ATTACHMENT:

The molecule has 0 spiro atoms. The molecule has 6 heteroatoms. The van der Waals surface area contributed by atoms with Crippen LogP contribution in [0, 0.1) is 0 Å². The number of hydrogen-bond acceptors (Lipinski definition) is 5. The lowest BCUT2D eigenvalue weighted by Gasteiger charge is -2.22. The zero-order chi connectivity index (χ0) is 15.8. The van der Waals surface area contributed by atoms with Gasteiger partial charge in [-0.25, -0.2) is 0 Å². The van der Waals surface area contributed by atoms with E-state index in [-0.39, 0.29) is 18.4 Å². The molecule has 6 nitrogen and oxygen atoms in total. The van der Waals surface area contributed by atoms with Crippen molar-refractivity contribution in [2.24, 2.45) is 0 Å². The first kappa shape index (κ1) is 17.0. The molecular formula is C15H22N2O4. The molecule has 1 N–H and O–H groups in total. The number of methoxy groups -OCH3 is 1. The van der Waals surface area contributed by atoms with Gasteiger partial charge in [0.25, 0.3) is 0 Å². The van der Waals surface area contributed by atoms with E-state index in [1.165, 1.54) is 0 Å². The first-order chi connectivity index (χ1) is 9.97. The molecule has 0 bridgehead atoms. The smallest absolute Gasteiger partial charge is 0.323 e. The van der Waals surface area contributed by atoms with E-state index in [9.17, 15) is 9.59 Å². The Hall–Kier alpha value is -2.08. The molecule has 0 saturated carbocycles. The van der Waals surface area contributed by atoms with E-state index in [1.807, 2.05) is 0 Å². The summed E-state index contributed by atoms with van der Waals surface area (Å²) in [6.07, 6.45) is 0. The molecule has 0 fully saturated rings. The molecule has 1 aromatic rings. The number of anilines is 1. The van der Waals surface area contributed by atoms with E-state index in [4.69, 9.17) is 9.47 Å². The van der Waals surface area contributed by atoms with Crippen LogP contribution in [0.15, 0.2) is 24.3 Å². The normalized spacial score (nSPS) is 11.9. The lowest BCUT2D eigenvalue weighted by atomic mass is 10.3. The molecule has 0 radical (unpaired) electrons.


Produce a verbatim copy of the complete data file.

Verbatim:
The molecule has 0 spiro atoms. The molecule has 6 heteroatoms. The van der Waals surface area contributed by atoms with Crippen LogP contribution in [0, 0.1) is 0 Å². The number of hydrogen-bond acceptors (Lipinski definition) is 5. The lowest BCUT2D eigenvalue weighted by Gasteiger charge is -2.22. The zero-order chi connectivity index (χ0) is 15.8. The van der Waals surface area contributed by atoms with Gasteiger partial charge in [-0.25, -0.2) is 0 Å². The van der Waals surface area contributed by atoms with E-state index in [-0.39, 0.29) is 18.4 Å². The molecule has 6 nitrogen and oxygen atoms in total. The van der Waals surface area contributed by atoms with Crippen molar-refractivity contribution in [2.24, 2.45) is 0 Å². The first kappa shape index (κ1) is 17.0. The molecular formula is C15H22N2O4. The molecule has 1 N–H and O–H groups in total. The number of methoxy groups -OCH3 is 1. The van der Waals surface area contributed by atoms with Gasteiger partial charge in [0.25, 0.3) is 0 Å². The van der Waals surface area contributed by atoms with E-state index in [1.165, 1.54) is 0 Å². The first-order chi connectivity index (χ1) is 9.97. The molecule has 0 bridgehead atoms. The smallest absolute Gasteiger partial charge is 0.323 e. The van der Waals surface area contributed by atoms with E-state index in [9.17, 15) is 9.59 Å². The Hall–Kier alpha value is -2.08. The molecule has 0 saturated carbocycles. The van der Waals surface area contributed by atoms with E-state index in [1.807, 2.05) is 0 Å². The summed E-state index contributed by atoms with van der Waals surface area (Å²) in [6.07, 6.45) is 0. The molecule has 0 fully saturated rings. The molecule has 1 aromatic rings. The number of anilines is 1. The van der Waals surface area contributed by atoms with E-state index in [4.69, 9.17) is 9.47 Å². The van der Waals surface area contributed by atoms with Crippen LogP contribution in [0.15, 0.2) is 24.3 Å². The normalized spacial score (nSPS) is 11.9. The lowest BCUT2D eigenvalue weighted by atomic mass is 10.3. The molecule has 0 radical (unpaired) electrons.